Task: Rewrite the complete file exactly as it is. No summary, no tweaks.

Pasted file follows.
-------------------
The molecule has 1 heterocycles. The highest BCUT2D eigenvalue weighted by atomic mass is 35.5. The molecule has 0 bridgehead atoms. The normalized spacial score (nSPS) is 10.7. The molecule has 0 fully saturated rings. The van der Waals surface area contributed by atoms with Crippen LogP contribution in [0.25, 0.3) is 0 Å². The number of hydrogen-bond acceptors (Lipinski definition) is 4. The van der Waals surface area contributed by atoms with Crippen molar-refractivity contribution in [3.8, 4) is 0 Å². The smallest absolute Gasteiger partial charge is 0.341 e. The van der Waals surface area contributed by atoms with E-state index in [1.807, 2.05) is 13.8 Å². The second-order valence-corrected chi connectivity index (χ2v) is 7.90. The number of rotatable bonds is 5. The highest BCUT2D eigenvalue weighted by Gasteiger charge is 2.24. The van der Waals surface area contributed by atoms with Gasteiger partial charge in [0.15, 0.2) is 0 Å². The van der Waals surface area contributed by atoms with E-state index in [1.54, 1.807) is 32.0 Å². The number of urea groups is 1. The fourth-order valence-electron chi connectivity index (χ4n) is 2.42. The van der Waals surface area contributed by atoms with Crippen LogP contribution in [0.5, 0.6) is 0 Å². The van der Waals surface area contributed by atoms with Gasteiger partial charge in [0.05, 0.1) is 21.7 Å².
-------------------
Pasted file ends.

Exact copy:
The molecule has 1 heterocycles. The highest BCUT2D eigenvalue weighted by atomic mass is 35.5. The molecule has 0 bridgehead atoms. The normalized spacial score (nSPS) is 10.7. The molecule has 0 fully saturated rings. The van der Waals surface area contributed by atoms with Crippen LogP contribution in [0.25, 0.3) is 0 Å². The number of hydrogen-bond acceptors (Lipinski definition) is 4. The van der Waals surface area contributed by atoms with Crippen molar-refractivity contribution in [3.8, 4) is 0 Å². The smallest absolute Gasteiger partial charge is 0.341 e. The van der Waals surface area contributed by atoms with E-state index in [1.807, 2.05) is 13.8 Å². The second-order valence-corrected chi connectivity index (χ2v) is 7.90. The number of rotatable bonds is 5. The highest BCUT2D eigenvalue weighted by Gasteiger charge is 2.24. The van der Waals surface area contributed by atoms with Gasteiger partial charge in [0.15, 0.2) is 0 Å². The van der Waals surface area contributed by atoms with E-state index in [1.54, 1.807) is 32.0 Å². The number of urea groups is 1. The fourth-order valence-electron chi connectivity index (χ4n) is 2.42. The van der Waals surface area contributed by atoms with Crippen LogP contribution in [0.5, 0.6) is 0 Å². The van der Waals surface area contributed by atoms with Gasteiger partial charge in [0.05, 0.1) is 21.7 Å².